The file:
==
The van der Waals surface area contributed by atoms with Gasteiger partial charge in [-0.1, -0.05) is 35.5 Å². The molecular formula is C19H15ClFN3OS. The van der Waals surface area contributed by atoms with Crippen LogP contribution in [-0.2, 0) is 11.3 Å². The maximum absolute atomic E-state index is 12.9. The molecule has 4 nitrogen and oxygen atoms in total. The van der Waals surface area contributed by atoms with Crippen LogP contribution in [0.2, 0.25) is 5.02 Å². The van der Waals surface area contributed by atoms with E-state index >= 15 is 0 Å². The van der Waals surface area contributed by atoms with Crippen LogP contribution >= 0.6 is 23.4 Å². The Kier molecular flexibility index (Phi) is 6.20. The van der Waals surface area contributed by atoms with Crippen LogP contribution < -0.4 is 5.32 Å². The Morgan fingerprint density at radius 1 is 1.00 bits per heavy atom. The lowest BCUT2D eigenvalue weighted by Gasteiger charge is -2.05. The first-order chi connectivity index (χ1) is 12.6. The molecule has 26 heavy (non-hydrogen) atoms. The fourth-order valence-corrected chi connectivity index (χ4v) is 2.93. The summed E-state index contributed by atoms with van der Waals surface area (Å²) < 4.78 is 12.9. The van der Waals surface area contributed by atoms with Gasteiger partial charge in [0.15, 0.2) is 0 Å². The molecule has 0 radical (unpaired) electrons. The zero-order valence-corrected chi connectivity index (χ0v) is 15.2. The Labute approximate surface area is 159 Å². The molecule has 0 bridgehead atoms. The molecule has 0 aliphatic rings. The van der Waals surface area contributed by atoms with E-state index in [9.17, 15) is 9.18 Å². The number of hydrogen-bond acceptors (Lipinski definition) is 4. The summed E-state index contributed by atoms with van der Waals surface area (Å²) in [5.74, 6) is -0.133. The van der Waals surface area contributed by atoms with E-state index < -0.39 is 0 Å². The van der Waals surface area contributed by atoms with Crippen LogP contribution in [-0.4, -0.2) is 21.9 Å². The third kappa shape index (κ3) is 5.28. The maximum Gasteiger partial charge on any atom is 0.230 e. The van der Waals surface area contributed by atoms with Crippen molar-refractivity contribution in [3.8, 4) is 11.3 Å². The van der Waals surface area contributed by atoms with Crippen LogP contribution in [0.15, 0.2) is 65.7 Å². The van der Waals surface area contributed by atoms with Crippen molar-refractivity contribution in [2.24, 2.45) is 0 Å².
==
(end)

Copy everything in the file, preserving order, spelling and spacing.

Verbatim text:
The van der Waals surface area contributed by atoms with Gasteiger partial charge in [-0.1, -0.05) is 35.5 Å². The molecular formula is C19H15ClFN3OS. The van der Waals surface area contributed by atoms with Crippen LogP contribution in [-0.2, 0) is 11.3 Å². The maximum absolute atomic E-state index is 12.9. The molecule has 4 nitrogen and oxygen atoms in total. The van der Waals surface area contributed by atoms with Crippen LogP contribution in [0.2, 0.25) is 5.02 Å². The van der Waals surface area contributed by atoms with E-state index >= 15 is 0 Å². The van der Waals surface area contributed by atoms with Crippen LogP contribution >= 0.6 is 23.4 Å². The Kier molecular flexibility index (Phi) is 6.20. The van der Waals surface area contributed by atoms with Crippen LogP contribution < -0.4 is 5.32 Å². The Morgan fingerprint density at radius 1 is 1.00 bits per heavy atom. The lowest BCUT2D eigenvalue weighted by Gasteiger charge is -2.05. The first-order chi connectivity index (χ1) is 12.6. The molecule has 26 heavy (non-hydrogen) atoms. The fourth-order valence-corrected chi connectivity index (χ4v) is 2.93. The summed E-state index contributed by atoms with van der Waals surface area (Å²) < 4.78 is 12.9. The van der Waals surface area contributed by atoms with Gasteiger partial charge in [0.15, 0.2) is 0 Å². The molecule has 0 radical (unpaired) electrons. The zero-order valence-corrected chi connectivity index (χ0v) is 15.2. The Labute approximate surface area is 159 Å². The molecule has 0 bridgehead atoms. The molecule has 0 aliphatic rings. The van der Waals surface area contributed by atoms with E-state index in [9.17, 15) is 9.18 Å². The number of hydrogen-bond acceptors (Lipinski definition) is 4. The summed E-state index contributed by atoms with van der Waals surface area (Å²) in [5.74, 6) is -0.133. The van der Waals surface area contributed by atoms with E-state index < -0.39 is 0 Å². The van der Waals surface area contributed by atoms with Crippen LogP contribution in [-0.4, -0.2) is 21.9 Å². The third kappa shape index (κ3) is 5.28. The maximum Gasteiger partial charge on any atom is 0.230 e. The van der Waals surface area contributed by atoms with Crippen molar-refractivity contribution in [3.8, 4) is 11.3 Å². The van der Waals surface area contributed by atoms with Crippen LogP contribution in [0.15, 0.2) is 65.7 Å². The van der Waals surface area contributed by atoms with Crippen molar-refractivity contribution in [2.24, 2.45) is 0 Å².